The Word Without a Past

I was reading something online yesterday (I’ve already forgotten what; it was some post on the ArXiv blog I think) and I encountered a word I hadn’t seen before. Since it looked like a nice word, and I had the time, I looked it up, and discovered it had a simple definition that would make it easy to work into my vocabulary. Then I discovered it has one of the fuzziest etymologies of any word I’ve ever seen, which made it appeal to me even more. Like a mixture between Remington Steele and the word “abstruse.”

The word is “copacetic,” pronounced as though it rhymed with “diabetic,” and according to the venerable old OED, it means “fine,” “excellent,” or “going all right,” as in “No problems officer; we’re all copacetic.”

Now I confess this definition itself surprises me. “Copacetic” sounds like a type of prescription to me ( “Get him on an strong dose of copacetics, stat!”) or maybe like a snide variety of humor (“Ronald, hardly a man quick on his feet, knew better than to challenge her copacetic wit”). Nevertheless, the most interesting thing about this word isn’t just it’s surprisingly simple meaning, it’s that it’s origin’s can’t be traced before 1919. Now I’m no student of etymology so I don’t know for sure, but I have to imagine it’s fairly rare to find a word, especially one that isn’t in common usage as modern slang, that has such shallow roots.

OED, for example, gives it’s earliest known usage as appearing in Irving Bacheller’s A Man for Ages, in the sentence  “As to looks I’d call him, as ye might say, real copasetic.” But an “earliest known usage” is not an etymology any more than a story about your morning counts as a memoir. Merriam Webster simply offers “Origin Unknown” in the etymology tab, and the American Heritage Dictionary, being less terse, says “Of obscure origins. Popular attributions…lack supporting evidence.”

World Wide Words is more willing to engage in speculation, acknowledging that the word has questionable origins and that it’s most probable source is the Africa-American community of the early 20th century. From there, however, the theories get progressively weirder:

A more frequent explanation is that it derives from one of two Hebrew expressions,hakol b’seder, “all is in order”, or kol b’tzedek, “all with justice”, which it is suggested were introduced into the USA by Yiddish-speaking Jewish immigrants. Yet other accounts say it derives from a Chinook word copasenee, “everything is satisfactory”, once used on the waterways of Washington State, or from the French coupersetique, from couper, “to strike”, or from the French phrase copain(s) c’est épatant!(“buddy(s), that’s great!”), or, in a hugely strained derivation, from the cop is on the settee, supposedly a hoodlum term used to describe a policeman who was not actively watching out for crime, and so one who was OK.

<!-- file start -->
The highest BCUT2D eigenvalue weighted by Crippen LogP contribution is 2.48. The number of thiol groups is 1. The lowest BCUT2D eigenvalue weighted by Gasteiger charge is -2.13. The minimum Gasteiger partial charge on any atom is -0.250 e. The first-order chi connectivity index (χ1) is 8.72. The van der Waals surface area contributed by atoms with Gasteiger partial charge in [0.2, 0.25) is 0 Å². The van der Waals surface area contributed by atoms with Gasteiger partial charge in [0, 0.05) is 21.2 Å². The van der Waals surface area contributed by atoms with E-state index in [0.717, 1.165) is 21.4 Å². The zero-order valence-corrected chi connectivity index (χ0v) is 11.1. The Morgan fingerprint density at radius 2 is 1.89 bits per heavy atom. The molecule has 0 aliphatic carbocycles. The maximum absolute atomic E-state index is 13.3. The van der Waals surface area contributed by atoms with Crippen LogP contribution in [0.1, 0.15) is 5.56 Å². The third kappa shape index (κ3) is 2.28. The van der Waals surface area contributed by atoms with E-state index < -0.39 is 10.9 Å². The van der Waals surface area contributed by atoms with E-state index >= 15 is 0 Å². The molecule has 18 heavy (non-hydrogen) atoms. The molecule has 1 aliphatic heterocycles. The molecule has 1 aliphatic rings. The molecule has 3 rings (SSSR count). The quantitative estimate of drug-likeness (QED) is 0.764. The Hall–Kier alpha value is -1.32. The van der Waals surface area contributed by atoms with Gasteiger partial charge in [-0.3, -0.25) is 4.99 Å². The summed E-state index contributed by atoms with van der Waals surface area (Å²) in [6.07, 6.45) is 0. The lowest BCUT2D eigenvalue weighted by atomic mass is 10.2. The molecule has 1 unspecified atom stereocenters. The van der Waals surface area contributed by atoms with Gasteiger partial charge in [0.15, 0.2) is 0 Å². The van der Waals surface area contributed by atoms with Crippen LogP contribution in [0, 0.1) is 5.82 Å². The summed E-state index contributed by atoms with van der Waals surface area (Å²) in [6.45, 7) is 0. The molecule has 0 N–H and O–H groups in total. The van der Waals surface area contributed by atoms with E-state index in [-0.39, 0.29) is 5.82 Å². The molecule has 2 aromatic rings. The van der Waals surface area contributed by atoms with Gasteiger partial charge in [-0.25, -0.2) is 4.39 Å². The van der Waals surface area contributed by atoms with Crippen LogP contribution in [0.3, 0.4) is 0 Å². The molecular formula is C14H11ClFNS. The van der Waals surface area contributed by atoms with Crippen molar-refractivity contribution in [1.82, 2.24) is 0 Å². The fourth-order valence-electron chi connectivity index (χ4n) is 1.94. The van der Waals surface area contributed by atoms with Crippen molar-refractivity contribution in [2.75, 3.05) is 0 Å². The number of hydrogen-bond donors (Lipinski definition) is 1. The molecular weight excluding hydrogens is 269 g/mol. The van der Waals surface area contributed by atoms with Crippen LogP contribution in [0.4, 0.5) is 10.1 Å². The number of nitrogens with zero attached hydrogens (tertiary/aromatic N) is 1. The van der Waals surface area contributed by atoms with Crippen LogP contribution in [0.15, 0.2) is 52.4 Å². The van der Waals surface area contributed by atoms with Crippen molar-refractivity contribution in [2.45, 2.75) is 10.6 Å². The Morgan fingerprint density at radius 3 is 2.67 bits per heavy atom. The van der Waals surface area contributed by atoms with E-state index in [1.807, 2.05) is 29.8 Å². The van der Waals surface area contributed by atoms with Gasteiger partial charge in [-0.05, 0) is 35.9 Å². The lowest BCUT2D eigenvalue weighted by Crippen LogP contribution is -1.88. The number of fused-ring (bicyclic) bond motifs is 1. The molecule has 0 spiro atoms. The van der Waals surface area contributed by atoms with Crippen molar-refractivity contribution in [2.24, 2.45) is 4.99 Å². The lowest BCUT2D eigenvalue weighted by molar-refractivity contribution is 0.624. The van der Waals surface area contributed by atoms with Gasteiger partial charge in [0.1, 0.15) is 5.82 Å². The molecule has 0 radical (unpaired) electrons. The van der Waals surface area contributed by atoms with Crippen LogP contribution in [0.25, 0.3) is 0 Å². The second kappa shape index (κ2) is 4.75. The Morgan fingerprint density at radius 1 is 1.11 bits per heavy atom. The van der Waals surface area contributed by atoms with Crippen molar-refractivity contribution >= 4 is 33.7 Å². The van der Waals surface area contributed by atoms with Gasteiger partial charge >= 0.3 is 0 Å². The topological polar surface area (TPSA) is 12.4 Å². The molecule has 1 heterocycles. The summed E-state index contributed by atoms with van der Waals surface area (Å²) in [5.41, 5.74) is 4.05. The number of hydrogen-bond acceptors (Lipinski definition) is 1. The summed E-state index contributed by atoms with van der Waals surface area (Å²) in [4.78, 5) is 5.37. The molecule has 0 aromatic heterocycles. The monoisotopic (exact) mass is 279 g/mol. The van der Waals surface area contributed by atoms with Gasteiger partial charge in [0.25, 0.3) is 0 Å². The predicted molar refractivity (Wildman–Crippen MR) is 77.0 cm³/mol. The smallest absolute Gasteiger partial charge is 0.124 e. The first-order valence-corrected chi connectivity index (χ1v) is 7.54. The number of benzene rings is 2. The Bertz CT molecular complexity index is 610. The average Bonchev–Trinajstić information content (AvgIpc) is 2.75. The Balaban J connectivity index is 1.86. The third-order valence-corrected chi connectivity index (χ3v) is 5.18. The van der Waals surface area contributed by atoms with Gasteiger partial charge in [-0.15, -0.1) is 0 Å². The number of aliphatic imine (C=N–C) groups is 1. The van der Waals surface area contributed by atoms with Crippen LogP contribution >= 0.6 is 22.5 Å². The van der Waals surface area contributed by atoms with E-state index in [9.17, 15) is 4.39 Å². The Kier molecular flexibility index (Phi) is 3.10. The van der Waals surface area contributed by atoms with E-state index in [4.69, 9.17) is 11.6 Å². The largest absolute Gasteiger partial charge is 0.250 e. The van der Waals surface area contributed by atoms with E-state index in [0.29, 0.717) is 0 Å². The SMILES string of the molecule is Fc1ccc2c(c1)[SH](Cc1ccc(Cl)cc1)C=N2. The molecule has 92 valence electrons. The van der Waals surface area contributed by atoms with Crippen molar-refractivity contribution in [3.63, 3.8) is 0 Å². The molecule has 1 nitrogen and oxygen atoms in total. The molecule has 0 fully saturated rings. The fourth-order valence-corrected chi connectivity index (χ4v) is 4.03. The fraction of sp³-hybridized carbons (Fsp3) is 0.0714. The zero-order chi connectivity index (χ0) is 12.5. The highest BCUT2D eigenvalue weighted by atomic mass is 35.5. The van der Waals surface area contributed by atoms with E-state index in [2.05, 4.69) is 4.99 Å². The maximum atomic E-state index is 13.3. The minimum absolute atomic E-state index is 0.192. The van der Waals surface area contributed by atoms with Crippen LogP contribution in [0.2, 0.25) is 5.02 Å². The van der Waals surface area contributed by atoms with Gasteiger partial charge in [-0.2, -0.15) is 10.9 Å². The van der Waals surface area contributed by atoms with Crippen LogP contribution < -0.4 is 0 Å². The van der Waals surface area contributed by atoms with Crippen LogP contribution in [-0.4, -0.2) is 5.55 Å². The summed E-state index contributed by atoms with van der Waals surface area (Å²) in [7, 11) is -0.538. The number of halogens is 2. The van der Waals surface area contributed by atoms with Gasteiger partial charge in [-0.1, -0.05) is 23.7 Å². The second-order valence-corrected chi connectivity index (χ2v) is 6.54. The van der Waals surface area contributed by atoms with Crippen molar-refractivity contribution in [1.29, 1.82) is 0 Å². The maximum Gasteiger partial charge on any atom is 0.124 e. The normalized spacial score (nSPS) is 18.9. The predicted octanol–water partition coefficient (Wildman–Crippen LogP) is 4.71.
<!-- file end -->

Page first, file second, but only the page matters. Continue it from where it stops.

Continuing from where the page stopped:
It’s a truly striking linguistic mystery to me. Why anyone would need a word that sounds more like a chemical (“a beaker of 1M copacetic acid…”) than a synonym for “okay” escapes me, but then, I guess there are a lot of things about language that defy utilitarian evolution. At the end of the day, I guess, it’s none of my business if a word wants to keep it’s dark past a secret. It’s a pretty word, it rolls of your tongue, and you can use it more than once a month. In my book, any word like that is just plain copacetic.

And yes, the post title as a reference to this excellent movie. No, I don’t know why you haven’t seen it either. You should probably do that.


About Colin West
Colin West is a graduate student in quantum information theory, working at the Yang Institute for Theoretical Physics at Stony Brook University. Originally from Colorado (where he attended college), his interests outside of physics include politics, paper-folding, puzzles, playing-cards, and apparently, plosives.

One Response to The Word Without a Past

  1. Moominmamma says:

    Ah! A post after my own heart! The only thing I have to add is that, in the late 60s and early 70s, “copacetic” had a brief flirtation with frequent usage among the young and the hippie fringe, and meant, essentially, that everybody or everything was what today might be described as “chilled out”. I occasionally use this word this way myself, in somewhat sarcastic homage to my youth, and my guess is that there is therefore a slim chance that you actually have heard this word before. It seems just the kind of word that would appear in an old Simon and Garfunkel song.

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